My Watch Loves Me

I was in Grand Rapids to visit Steelcase and decided to walk to breakfast at a place called Little Bird. I had eaten there a few years ago and was excited to experience their creative breakfast menu again. In the same area, one can also find the Grand Rapids Art Museum and a store named Kilwins, where you can purchase handmade chocolates and small batch ice cream.

I had Bread Pudding French Toast with Chocolate Mousse, Strawberry-Rhubarb Compote,

and Whipped Cream for breakfast, then went to see a special exhibit of American Impressionism from 1870 – 1940 at the GRAM, and finally had ice cream at Kilwins—all before 10 am. About the time I got back to my hotel, my watch cheerfully displayed, “You’re off to a great start!”

My watch is wonderful to me. It often encourages me (“You can still do it!”) and tries to protect my emotional and mental health (“Take a moment” or “Breathe”). However, my watch doesn’t really know me, nor does it love me. It is just taking a few inputs, my activity and time mostly, and popping out programmed responses. This particular morning, I may have walked a few additional steps, but I also had nothing but dessert for breakfast! That is a great start in many ways, but not from a health standpoint.

Many times, what we measure and what we know limits our available responses to situations and to people. How often do I say, “How are you?” to someone, only to get the standard reply, “I’m good, you?” While they may be good, or at least good in some respects, I must believe that a lot of those replies are covering up things that the other person may want to share but for some reason can’t.

What we measure creates channels that our knowledge and understanding must run in. If my only interaction with someone is to say hi in passing and my only data (measurement) of them is their response, I will probably be wrong about their true state of being. My watch doesn’t know what I eat, how I feel, who I am with, or most of the other things that would indicate how healthy my mental and emotional state is. The things it does know are only partially accurate in indicating my physical well-being.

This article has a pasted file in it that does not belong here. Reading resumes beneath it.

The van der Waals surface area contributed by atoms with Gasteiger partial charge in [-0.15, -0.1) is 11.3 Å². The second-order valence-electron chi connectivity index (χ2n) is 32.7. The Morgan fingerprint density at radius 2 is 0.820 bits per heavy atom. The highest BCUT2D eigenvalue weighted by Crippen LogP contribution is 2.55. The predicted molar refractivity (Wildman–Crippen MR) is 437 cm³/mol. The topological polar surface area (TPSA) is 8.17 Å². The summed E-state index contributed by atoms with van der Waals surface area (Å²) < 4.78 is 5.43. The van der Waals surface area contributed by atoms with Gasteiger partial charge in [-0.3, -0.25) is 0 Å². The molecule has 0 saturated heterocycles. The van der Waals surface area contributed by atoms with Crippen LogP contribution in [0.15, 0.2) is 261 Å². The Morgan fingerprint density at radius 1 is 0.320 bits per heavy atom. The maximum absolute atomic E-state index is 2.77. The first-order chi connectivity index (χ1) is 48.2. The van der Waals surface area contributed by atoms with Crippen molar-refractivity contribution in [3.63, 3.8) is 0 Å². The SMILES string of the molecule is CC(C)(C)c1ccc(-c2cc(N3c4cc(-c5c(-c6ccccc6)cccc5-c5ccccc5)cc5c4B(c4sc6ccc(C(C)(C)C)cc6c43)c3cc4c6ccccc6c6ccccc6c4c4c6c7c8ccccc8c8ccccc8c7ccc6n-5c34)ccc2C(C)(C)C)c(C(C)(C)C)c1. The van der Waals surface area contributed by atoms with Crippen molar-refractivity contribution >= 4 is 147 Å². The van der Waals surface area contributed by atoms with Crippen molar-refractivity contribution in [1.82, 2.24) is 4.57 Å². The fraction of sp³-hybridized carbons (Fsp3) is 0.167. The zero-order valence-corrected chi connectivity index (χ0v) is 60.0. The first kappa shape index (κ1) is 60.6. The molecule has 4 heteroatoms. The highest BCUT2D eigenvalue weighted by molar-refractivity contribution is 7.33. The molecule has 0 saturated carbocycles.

In systems, what we measure impacts the legitimacy of our analysis. If we measure how many parts a machine produces per hour without the additional inputs of quality, tool use, wear on the machine, and other factors, we may believe the machine is running well, when, in fact, it is not. The more complex the system, the more critical having the right metrics becomes. Measuring the effectiveness of a hammer is simple compared to measuring the performance of a jet plane.

Having, and then paying attention to, good metrics in complex systems takes time. We must first understand the system before we can determine what to measure that will monitor its health. It is also critical to observe the system from an overall view occasionally to make sure the metrics we are focused on aren’t failing to reveal some important change. Often, the best metrics are internal to the system and require full access to monitor.

In communities, which are very complex, we must rely on relationship to create deeper interactions (measurements) that lead to a greater understanding of the actual state another person is in. The access to “internal” information only comes with trust and transparency, both of which require time and consistency to achieve.

What makes leadership so challenging, yet so satisfying when it is done well, is that everything is a combination of systems and people. One impacts the other, and both are complicated to understand and measure. Some simple metrics can be useful and can even produce results (my watch does affect my behavior a little); however, more complex data is needed to create reliable and repeatable results.

Leaders must take the time to know their team and then help them determine the best way to track progress and performance. We can easily measure where someone is, but that doesn’t tell us how efficiently they are accomplishing their work. We can ask simple questions like, “How are you?” and accept the shallow response, but that doesn’t help us care for those around us.

My watch doesn’t love me, but I know the people I work with do. I know this because they take the time to listen to me, and they are interested in how I am really doing. I also know the people around me care about Kimray, our products, and our customers, because they take the time to determine what to measure to ensure we are making a difference in the lives of the people we serve. My watch can tell time, but it can’t love me. People who make time to pay attention to others and the things they are doing demonstrate that they care, and they believe in The Kimray Way.